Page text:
Flexible working arrangement requests

29 October 2018

In September 2018, the Fair Work Commission (FWC) published a new model award term to supplement the flexible work provisions in s65 of the Fair Work Act 2009 (Cth) (FW Act). In another decision, when arbitrating a dispute under an enterprise agreement, it found that the employer had not demonstrated that it had “reasonable business grounds” for refusing an employee’s flexible work request.

New model award term – family friendly working arrangements case

As part of the 4-yearly Modern Award Review, the Australian Council of Trade Unions (ACTU) sought to vary awards to include an entitlement (ie enforceable right) to part-time work or reduced hours for employees with parenting or caring responsibilities (known as the “Family Friendly Working Arrangements” claim). This claim was rejected in March 2018 but the Full Bench expressed a provisional view that modern awards should be varied to incorporate a model term to facilitate flexible working arrangements. The FWC has now published the model term which includes the following obligations:

  • Before responding to a request made under s65, employers must discuss it with the employee and genuinely try to reach agreement, having regard to certain specified matters.
  • If agreement cannot be reached, the employer must provide written details of whether there are alternative working arrangements it can offer and details of any such arrangements.
  • If an employer refuses a request, it must provide written details of the reasons for the refusal, including the business ground(s) for the refusal and how they apply.
  • If agreement is reached on arrangements that differ from the employee’s request, the employer must in their written response set out the agreed changes.

The FWC will have the power to deal with disputes about whether an employer has complied with the model clause (in accordance with the dispute resolution procedure in the relevant award) but will still not have the power to determine whether it had reasonable business grounds for refusing a request unless the parties have agreed to this in an enterprise agreement or employment contracts. Subject to a consultation process, it is expected that all modern awards will be varied to include the model term.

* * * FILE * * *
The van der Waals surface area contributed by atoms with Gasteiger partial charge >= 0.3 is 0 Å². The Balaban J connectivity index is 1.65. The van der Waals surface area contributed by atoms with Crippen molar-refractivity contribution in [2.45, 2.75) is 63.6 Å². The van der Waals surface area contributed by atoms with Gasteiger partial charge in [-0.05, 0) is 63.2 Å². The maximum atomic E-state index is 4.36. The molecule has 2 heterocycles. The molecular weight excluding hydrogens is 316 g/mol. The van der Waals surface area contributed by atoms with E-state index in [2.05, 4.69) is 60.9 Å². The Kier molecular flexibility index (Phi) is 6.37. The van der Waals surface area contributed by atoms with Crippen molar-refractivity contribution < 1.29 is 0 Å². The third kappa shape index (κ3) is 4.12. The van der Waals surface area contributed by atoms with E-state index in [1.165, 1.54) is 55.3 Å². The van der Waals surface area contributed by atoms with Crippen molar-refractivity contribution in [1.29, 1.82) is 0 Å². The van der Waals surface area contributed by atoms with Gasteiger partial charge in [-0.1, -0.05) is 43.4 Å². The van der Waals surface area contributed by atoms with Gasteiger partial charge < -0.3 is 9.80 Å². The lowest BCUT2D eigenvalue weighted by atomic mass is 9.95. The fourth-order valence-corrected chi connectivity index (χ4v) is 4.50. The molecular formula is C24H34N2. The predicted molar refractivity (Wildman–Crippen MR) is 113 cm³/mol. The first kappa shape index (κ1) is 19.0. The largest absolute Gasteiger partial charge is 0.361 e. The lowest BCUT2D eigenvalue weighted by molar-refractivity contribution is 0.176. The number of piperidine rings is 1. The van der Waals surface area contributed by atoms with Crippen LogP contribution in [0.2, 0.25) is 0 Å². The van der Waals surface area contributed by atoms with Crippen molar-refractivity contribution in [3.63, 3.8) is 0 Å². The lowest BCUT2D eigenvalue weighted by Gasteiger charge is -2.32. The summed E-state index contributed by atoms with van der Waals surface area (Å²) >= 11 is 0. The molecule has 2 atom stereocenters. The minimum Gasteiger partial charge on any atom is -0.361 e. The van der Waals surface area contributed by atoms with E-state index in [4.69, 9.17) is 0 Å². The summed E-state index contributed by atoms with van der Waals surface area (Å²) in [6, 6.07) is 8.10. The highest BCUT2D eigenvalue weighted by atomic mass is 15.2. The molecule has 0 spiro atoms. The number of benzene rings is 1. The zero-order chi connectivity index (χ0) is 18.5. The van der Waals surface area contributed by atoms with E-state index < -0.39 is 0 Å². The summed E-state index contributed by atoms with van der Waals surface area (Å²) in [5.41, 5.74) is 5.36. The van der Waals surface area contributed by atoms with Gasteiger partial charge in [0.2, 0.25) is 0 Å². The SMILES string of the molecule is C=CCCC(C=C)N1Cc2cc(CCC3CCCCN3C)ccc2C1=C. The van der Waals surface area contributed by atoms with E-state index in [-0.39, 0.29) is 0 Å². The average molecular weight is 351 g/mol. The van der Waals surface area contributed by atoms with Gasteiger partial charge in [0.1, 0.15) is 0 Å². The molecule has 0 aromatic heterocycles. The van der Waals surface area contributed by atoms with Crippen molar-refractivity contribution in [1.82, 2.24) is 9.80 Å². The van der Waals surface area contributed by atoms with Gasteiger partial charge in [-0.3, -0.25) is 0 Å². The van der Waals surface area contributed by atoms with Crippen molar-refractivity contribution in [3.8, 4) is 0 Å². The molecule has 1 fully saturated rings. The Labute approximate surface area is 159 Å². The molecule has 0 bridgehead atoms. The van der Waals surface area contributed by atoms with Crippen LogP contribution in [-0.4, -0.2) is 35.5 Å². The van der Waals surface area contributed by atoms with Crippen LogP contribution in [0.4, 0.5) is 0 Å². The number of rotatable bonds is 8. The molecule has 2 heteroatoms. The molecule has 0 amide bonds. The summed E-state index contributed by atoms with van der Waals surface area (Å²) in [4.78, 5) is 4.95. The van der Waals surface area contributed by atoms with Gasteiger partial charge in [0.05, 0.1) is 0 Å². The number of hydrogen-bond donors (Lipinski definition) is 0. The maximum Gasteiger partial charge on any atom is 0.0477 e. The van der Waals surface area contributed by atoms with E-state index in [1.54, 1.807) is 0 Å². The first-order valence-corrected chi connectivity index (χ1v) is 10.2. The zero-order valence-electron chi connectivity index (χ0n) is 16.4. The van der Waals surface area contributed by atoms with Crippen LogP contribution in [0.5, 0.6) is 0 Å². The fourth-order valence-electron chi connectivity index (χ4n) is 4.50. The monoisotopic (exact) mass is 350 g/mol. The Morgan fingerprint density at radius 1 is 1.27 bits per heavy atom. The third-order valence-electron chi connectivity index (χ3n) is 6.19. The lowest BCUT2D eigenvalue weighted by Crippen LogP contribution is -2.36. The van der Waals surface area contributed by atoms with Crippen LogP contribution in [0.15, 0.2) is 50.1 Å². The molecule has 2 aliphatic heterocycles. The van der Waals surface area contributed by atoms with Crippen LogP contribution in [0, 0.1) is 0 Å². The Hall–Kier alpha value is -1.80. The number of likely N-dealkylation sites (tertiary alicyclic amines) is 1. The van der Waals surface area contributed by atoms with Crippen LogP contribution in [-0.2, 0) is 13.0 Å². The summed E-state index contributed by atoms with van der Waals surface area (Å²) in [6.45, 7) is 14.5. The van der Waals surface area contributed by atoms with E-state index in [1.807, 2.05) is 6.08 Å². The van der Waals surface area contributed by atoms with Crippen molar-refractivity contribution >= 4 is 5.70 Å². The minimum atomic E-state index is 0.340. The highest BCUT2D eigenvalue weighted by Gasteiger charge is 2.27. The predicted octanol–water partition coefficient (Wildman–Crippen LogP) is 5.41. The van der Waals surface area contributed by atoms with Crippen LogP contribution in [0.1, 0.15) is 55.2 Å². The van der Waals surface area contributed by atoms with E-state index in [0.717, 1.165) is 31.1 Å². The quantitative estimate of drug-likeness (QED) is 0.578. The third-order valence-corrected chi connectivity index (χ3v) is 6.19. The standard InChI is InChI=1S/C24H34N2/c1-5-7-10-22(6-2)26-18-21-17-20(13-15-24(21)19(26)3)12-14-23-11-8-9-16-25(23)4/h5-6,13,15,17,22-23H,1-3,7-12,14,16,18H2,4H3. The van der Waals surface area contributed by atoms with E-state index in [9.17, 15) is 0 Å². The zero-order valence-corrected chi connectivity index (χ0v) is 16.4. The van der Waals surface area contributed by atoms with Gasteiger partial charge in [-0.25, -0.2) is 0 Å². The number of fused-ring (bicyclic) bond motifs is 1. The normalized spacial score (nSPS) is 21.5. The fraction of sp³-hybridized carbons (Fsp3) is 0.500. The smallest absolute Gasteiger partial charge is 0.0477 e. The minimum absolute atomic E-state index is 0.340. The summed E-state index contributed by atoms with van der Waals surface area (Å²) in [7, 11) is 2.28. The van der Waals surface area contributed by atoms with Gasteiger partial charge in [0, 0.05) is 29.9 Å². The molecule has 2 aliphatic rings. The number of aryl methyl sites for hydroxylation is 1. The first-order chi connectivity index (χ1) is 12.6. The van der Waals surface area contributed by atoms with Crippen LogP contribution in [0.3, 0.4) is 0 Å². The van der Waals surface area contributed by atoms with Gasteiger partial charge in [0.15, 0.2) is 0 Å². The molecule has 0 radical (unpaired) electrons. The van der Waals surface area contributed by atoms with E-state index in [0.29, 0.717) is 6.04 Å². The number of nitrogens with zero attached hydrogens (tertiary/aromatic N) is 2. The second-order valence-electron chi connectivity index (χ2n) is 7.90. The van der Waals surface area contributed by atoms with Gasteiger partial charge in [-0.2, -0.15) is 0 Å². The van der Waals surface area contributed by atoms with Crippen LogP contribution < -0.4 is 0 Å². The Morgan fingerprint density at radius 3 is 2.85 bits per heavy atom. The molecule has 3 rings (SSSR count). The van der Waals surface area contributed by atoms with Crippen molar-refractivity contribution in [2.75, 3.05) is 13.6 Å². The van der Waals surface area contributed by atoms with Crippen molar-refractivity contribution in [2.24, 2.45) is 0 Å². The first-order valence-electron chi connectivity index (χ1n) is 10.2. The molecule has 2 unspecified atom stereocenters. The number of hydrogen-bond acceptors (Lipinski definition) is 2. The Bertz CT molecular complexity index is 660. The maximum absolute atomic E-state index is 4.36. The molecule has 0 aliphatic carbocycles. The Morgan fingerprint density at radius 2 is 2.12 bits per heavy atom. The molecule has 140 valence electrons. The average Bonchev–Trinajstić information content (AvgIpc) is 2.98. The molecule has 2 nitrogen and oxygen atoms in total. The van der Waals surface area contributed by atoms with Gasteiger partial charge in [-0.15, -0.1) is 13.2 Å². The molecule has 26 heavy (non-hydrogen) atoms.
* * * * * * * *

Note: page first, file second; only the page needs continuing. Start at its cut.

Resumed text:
Victoria Police dispute re – reasonable business grounds1

A 57 year old detective with more than 30 years’ service made a flexible working arrangement request under the relevant enterprise agreement to enable him to transition to retirement and spend more time with his family. His request for a roster change (from 8 hours x 5 days to 10 hours x 4 days) was refused by Victoria Police which provided the following reasons:

  • regular overtime and recall to duty is an “inherent requirement” of the role and the possibility of
  • recall after a compressed working week could pose fatigue-related OHS issues;
  • it would impose an “unreasonable financial burden” on Victoria Police because it would be
  • obliged to pay the detective his full salary and a commuted overtime allowance; and
  • it would have a negative impact on the team especially due to parity and productivity issues.

Victoria Police instead offered to discuss him moving to part time work but this was rejected by the employee who (after disputing the decision internally) made an application to the FWC under the agreement’s dispute settlement procedure.

The FWC noted that Victoria Police accepted that the request could “technically be accommodated.” Although accepting that detectives were obliged to be available to work overtime and there would be some restriction in his ability to do so, this was not a strong enough basis to justify refusing the request (ie it did not of itself constitute reasonable business grounds).

The FWC found that if the employee could maintain a 12-hour shift pattern the impact of his flexible work on his ability to perform overtime would be low and there was a lack of evidence about the OHS risks. It also found that the evidence about negative impact on morale and effectiveness was “no better than thin”, the argument about cost was “at the very best notional and not actual” and would only arise if an additional staff member was employed to accommodate the request. The FWC determined the request should be approved.

Messages for employers

  • Keep a watching brief on the variation of any modern awards that apply to your business.
  • Update your Flexible Working Arrangements policies and procedures to ensure that they comply with the new model term (including considering whether you will apply the same approach to requests from both award and non award employees).
  • Ensure that all managers who are likely to receive requests for flexible working arrangements are aware of the relevant legal obligations and your policies (including the process that must be followed and timelines).
  • Give  careful  consideration  to  the  implications  of  including  flexible  working  arrangements provisions in your enterprise agreement (including the implications of giving the FWC power to arbitrate disputes over whether you have reasonable business grounds to refuse requests).
  • If these provisions do apply, ensure there are appropriate policies and procedures in place to manage and respond to requests in a timely and appropriate manner.

If you would like advice or assistance to review or update your Flexible Working Arrangements policies or regarding responding to any requests, please contact a member of our Workplace Relations team.

1 The Police Federation of Australia (Victoria Police Branch) t/as The Police Association of Victoria v Victoria Police [2018] FWC 5695.